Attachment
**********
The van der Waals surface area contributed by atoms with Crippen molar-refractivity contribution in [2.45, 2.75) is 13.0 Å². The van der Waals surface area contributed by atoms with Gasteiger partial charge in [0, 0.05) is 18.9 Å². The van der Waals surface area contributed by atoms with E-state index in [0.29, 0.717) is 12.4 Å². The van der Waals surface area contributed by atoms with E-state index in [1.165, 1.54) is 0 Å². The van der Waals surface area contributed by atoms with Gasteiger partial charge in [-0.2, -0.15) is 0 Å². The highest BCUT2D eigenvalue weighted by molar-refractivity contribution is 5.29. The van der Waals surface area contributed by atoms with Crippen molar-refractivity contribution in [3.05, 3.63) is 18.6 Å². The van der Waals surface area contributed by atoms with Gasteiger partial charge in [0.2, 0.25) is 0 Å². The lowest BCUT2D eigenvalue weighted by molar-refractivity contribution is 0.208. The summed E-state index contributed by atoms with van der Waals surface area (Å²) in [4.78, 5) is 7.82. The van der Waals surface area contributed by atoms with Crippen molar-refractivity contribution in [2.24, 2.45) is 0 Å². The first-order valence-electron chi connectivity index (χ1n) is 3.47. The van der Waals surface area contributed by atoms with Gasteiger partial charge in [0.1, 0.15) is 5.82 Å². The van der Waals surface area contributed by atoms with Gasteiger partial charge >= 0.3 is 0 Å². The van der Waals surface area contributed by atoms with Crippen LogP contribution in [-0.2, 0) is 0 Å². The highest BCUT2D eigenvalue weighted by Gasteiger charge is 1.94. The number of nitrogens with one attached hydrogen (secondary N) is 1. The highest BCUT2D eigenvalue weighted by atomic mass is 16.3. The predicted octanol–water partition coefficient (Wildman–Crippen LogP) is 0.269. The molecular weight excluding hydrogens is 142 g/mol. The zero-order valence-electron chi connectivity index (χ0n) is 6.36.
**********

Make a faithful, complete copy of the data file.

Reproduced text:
The van der Waals surface area contributed by atoms with Crippen molar-refractivity contribution in [2.45, 2.75) is 13.0 Å². The van der Waals surface area contributed by atoms with Gasteiger partial charge in [0, 0.05) is 18.9 Å². The van der Waals surface area contributed by atoms with E-state index in [0.29, 0.717) is 12.4 Å². The van der Waals surface area contributed by atoms with E-state index in [1.165, 1.54) is 0 Å². The van der Waals surface area contributed by atoms with Gasteiger partial charge in [-0.2, -0.15) is 0 Å². The highest BCUT2D eigenvalue weighted by molar-refractivity contribution is 5.29. The van der Waals surface area contributed by atoms with Crippen molar-refractivity contribution in [3.05, 3.63) is 18.6 Å². The van der Waals surface area contributed by atoms with Gasteiger partial charge in [0.2, 0.25) is 0 Å². The lowest BCUT2D eigenvalue weighted by molar-refractivity contribution is 0.208. The summed E-state index contributed by atoms with van der Waals surface area (Å²) in [4.78, 5) is 7.82. The van der Waals surface area contributed by atoms with Crippen molar-refractivity contribution in [2.24, 2.45) is 0 Å². The first-order valence-electron chi connectivity index (χ1n) is 3.47. The van der Waals surface area contributed by atoms with Gasteiger partial charge in [0.1, 0.15) is 5.82 Å². The van der Waals surface area contributed by atoms with Gasteiger partial charge >= 0.3 is 0 Å². The van der Waals surface area contributed by atoms with Crippen LogP contribution in [-0.2, 0) is 0 Å². The highest BCUT2D eigenvalue weighted by Gasteiger charge is 1.94. The number of nitrogens with one attached hydrogen (secondary N) is 1. The highest BCUT2D eigenvalue weighted by atomic mass is 16.3. The predicted octanol–water partition coefficient (Wildman–Crippen LogP) is 0.269. The molecular weight excluding hydrogens is 142 g/mol. The zero-order valence-electron chi connectivity index (χ0n) is 6.36.